Personal tools

Introduction to QuickCheck1

From HaskellWiki

(Difference between revisions)
Jump to: navigation, search
Line 1: Line 1:
A quick introduction to QuickCheck, and testing Haskell code.
Краткое введение в QuickCheck и тестирвание кода Haskell.
== Мотивация ==
== Мотивация ==

Revision as of 11:39, 25 October 2008

Краткое введение в QuickCheck и тестирвание кода Haskell.


1 Мотивация

В сентябре 2006г. Bruno Martínez задал следующий вопрос:

-- Я написал функцию, которая выглядит примерно так
getList = find 5 where
     find 0 = return []
     find n = do
       ch <- getChar
       if ch `elem` ['a'..'e'] then do
             tl <- find (n-1)
             return (ch : tl) else
           find n
-- Я хочу протестировать эту функцию без использования файловой системы.  
-- В C++ я бы использовал istringstream. Я не смог найти функцию, которая 
-- возвращает Handle из String.
.  The closer thing that may work that I could find
-- was making a pipe and convertind the file descriptor.  Могу ли я упростить эту функцию, чтобы убрать из нее монаду IO?

Итак, проблема в том как эффективно протестировать эту функцию в Haskell. Решение к которому мы пришли это рефакторинг и QuickTest.

2 Сохранение чистоты кода

Причина, по которой сложно тестировать getList является монадический код с побочными эффектами смешанный с чистыми вычислениями, который делает трудным тестирование без полного перевода на модель “черного ящика”, основанного на IO. Such a mixture is not good for reasoning about code.

Let's untangle that, and then test the referentially transparent parts simply with QuickCheck. We can take advantage of lazy IO firstly, to avoid all the unpleasant low-level IO handling.

So the first step is to factor out the IO part of the function into a thin "skin" layer:

-- A thin monadic skin layer
getList :: IO [Char]
getList = fmap take5 getContents
-- The actual worker
take5 :: [Char] -> [Char]
take5 = take 5 . filter (`elem` ['a'..'e'])

3 Тестирование с QuickCheck

Теперь мы можем протестировать ‘внутренности’ алгоритма, то есть функцию take5, отдельно. Используем QuickCheck. Для начала нам нужно воплощение(instanse) Arbitrary для типа Char -- this takes care of generating random Chars for us to test with. Для простоты я ограничу это промежутком специальных символов:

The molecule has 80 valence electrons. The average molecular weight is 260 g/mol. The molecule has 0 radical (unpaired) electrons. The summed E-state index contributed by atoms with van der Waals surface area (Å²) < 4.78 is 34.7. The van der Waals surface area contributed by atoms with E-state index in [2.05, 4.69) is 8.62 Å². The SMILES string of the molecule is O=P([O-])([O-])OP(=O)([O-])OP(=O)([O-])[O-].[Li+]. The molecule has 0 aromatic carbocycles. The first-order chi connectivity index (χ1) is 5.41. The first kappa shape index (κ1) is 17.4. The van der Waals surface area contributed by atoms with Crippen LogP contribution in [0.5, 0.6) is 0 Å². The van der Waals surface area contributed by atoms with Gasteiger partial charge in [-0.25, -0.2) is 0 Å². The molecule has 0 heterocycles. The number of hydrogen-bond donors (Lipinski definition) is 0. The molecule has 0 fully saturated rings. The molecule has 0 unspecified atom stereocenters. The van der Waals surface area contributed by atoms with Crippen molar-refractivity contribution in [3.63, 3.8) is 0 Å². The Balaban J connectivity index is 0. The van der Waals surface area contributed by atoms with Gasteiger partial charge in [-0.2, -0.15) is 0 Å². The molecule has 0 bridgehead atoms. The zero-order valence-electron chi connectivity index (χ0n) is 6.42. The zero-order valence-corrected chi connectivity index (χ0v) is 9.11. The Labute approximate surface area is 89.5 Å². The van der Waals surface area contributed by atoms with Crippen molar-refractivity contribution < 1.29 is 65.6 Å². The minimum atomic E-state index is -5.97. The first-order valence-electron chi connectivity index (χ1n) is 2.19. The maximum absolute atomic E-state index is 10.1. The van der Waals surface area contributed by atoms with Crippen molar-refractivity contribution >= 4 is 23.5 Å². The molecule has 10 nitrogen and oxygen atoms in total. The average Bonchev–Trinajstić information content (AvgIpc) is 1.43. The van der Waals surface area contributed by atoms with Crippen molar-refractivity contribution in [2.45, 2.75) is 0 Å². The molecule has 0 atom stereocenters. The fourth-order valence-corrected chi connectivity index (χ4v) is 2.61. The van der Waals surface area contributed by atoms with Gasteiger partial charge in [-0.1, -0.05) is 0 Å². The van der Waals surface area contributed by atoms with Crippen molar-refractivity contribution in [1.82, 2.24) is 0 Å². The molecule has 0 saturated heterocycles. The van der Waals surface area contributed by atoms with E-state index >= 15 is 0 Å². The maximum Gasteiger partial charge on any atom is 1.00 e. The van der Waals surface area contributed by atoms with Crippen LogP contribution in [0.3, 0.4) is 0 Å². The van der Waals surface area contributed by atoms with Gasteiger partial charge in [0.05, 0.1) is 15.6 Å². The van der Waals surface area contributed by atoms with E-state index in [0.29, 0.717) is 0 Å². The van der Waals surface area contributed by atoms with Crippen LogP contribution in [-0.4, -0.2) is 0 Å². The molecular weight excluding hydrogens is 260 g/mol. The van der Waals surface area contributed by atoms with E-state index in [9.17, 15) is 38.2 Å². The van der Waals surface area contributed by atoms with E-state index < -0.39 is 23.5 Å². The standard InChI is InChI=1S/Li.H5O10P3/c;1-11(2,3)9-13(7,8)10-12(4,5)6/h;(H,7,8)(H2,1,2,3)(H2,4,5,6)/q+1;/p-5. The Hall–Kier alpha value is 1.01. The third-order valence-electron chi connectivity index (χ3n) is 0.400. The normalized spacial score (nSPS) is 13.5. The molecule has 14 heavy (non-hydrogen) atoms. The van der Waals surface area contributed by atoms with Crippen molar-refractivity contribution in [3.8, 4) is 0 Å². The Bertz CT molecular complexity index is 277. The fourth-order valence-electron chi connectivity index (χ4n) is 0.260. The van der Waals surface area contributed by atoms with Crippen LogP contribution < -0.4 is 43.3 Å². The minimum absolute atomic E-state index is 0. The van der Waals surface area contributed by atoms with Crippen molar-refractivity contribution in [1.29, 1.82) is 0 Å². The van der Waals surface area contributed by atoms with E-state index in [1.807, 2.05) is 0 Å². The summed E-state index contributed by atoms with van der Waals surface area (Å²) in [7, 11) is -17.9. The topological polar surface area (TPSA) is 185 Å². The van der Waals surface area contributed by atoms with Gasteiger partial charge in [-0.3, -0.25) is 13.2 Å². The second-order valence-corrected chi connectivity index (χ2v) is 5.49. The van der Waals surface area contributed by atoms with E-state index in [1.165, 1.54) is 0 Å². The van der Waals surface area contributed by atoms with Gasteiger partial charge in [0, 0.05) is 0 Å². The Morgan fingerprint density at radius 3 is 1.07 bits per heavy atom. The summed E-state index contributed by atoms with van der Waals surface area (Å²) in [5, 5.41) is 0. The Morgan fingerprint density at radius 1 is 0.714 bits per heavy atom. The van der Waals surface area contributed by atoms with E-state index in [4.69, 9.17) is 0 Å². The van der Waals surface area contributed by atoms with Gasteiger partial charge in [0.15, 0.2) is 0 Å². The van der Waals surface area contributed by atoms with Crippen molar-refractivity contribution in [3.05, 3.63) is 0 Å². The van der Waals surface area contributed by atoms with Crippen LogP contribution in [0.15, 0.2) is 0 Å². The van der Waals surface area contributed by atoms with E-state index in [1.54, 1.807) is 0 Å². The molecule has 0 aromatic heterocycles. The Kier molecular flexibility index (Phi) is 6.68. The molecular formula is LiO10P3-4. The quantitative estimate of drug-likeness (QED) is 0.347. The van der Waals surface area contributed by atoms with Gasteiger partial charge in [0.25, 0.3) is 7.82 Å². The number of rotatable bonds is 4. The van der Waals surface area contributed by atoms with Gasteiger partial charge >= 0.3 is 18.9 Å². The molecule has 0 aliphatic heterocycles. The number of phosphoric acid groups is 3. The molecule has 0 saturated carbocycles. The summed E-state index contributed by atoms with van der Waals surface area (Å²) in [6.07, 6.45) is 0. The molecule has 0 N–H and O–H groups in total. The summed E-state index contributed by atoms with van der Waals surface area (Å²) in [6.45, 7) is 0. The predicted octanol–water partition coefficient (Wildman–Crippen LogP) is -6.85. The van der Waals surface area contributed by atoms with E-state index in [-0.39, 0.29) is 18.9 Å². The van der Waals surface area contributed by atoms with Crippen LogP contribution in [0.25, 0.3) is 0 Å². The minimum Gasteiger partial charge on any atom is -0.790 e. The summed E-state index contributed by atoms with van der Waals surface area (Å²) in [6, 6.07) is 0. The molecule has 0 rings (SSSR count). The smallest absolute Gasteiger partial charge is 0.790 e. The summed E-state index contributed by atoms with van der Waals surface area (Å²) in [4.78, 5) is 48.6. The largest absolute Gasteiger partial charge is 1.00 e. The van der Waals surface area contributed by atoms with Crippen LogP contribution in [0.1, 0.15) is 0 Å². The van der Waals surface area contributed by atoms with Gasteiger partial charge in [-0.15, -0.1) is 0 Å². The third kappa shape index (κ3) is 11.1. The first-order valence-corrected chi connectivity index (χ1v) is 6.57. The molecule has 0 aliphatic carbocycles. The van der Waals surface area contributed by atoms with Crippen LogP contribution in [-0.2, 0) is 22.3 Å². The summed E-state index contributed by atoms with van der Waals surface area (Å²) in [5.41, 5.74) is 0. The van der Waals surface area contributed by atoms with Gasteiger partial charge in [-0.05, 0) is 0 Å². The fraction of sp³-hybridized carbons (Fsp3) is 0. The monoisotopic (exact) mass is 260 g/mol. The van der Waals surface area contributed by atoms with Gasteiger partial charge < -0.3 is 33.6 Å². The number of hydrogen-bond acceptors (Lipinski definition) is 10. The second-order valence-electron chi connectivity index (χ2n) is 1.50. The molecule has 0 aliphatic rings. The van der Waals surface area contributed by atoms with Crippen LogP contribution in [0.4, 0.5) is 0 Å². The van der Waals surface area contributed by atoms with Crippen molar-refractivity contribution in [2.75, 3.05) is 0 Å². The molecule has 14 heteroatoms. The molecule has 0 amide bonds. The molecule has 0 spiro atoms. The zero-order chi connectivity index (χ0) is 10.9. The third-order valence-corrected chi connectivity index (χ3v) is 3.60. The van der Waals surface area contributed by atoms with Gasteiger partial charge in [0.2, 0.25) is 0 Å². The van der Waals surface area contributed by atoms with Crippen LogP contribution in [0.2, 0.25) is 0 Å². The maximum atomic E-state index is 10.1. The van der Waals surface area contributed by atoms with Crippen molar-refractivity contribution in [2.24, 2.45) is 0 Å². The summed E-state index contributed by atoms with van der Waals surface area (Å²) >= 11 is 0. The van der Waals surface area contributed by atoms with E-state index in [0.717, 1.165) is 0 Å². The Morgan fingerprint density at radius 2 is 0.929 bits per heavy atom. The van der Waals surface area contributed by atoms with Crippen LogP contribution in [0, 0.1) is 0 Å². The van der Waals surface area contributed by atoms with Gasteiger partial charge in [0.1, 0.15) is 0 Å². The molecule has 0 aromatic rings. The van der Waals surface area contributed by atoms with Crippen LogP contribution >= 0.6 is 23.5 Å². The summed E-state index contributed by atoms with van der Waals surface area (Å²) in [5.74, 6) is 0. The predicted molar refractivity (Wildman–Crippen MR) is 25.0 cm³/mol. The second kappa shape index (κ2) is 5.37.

import Data.Char
import Test.QuickCheck
instance Arbitrary Char where
    arbitrary     = choose ('\32', '\128')
    coarbitrary c = variant (ord c `rem` 4)

Запустим GHCi(или Hugs) и испытаем какие-нибудь обобщенные свойства (хорошо что мы можем использовать QuickCheck прямо из Haskell promt). Сначала для простоты [Char] равен самому себе:

*A> quickCheck ((\s -> s == s) :: [Char] -> Bool)
OK, passed 100 tests.

What just happened? QuickCheck generated 100 random [Char] values, and applied our property, checking the result was True for all cases. QuickCheck generated the test sets for us!

Теперь более интересное свойство: двойное обращение тождественно:

*A> quickCheck ((\s -> (reverse.reverse) s == s) :: [Char] -> Bool)
OK, passed 100 tests.


4 Testing take5

The first step to testing with QuickCheck is to work out some properties that are true of the function, for all inputs. That is, we need to find invariants.

A simple invariant might be:


So let's write that as a QuickCheck property:

\s -> length (take5 s) == 5

Which we can then run in QuickCheck as:

*A> quickCheck (\s -> length (take5 s) == 5)
Falsifiable, after 0 tests:

Ah! QuickCheck caught us out. If the input string contains less than 5 filterable characters, the resulting string will be less than 5 characters long. So let's weaken the property a bit:


That is, take5 returns a string of at most 5 characters long. Let's test this:

*A> quickCheck (\s -> length (take5 s) <= 5)
OK, passed 100 tests.


5 Another property

Another thing to check would be that the correct characters are returned. That is, for all returned characters, those characters are members of the set ['a','b','c','d','e'].

We can specify that as: \forall~s~.~\forall~e~.~e~\in~take5~s~\to~e~\in~[abcde]

And in QuickCheck:

*A> quickCheck (\s -> all (`elem` ['a'..'e']) (take5 s))
OK, passed 100 tests.

Excellent. So we can have some confidence that the function neither returns strings that are too long, nor includes invalid characters.

6 Coverage

One issue with the default QuickCheck configuration, when testing [Char], is that the standard 100 tests isn't enough for our situation. In fact, QuickCheck never generates a String greater than 5 characters long, when using the supplied Arbtrary instance for Char! We can confirm this:

*A> quickCheck (\s -> length (take5 s) < 5)
OK, passed 100 tests.

QuickCheck wastes its time generating different Chars, when what we really need is longer strings. One solution to this is to modify QuickCheck's default configuration to test deeper:

deepCheck p = check (defaultConfig { configMaxTest = 10000}) p

This instructs the system to find at least 10000 test cases before concluding that all is well. Let's check that it is generating longer strings:

*A> deepCheck (\s -> length (take5 s) < 5)
Falsifiable, after 125 tests:

We can check the test data QuickCheck is generating using the 'verboseCheck' hook. Here, testing on integers lists:

*A> verboseCheck (\s -> length s < 5)
0: []
1: [0]
2: []
3: []
4: []
5: [1,2,1,1]
6: [2]
7: [-2,4,-4,0,0]
Falsifiable, after 7 tests:

7 Going further

QuickCheck is effectively an embedded domain specific language for testing Haskell code, and allows for much more complex properties than those you've seen here to be tested. Some sources for further reading are:

Note, QuickCheck doesn't need to just be an embedded domain specific language for testing Haskell code. By making instances of Arbitrary for FFI types you can use Haskell and QuickCheck to check code in other languages.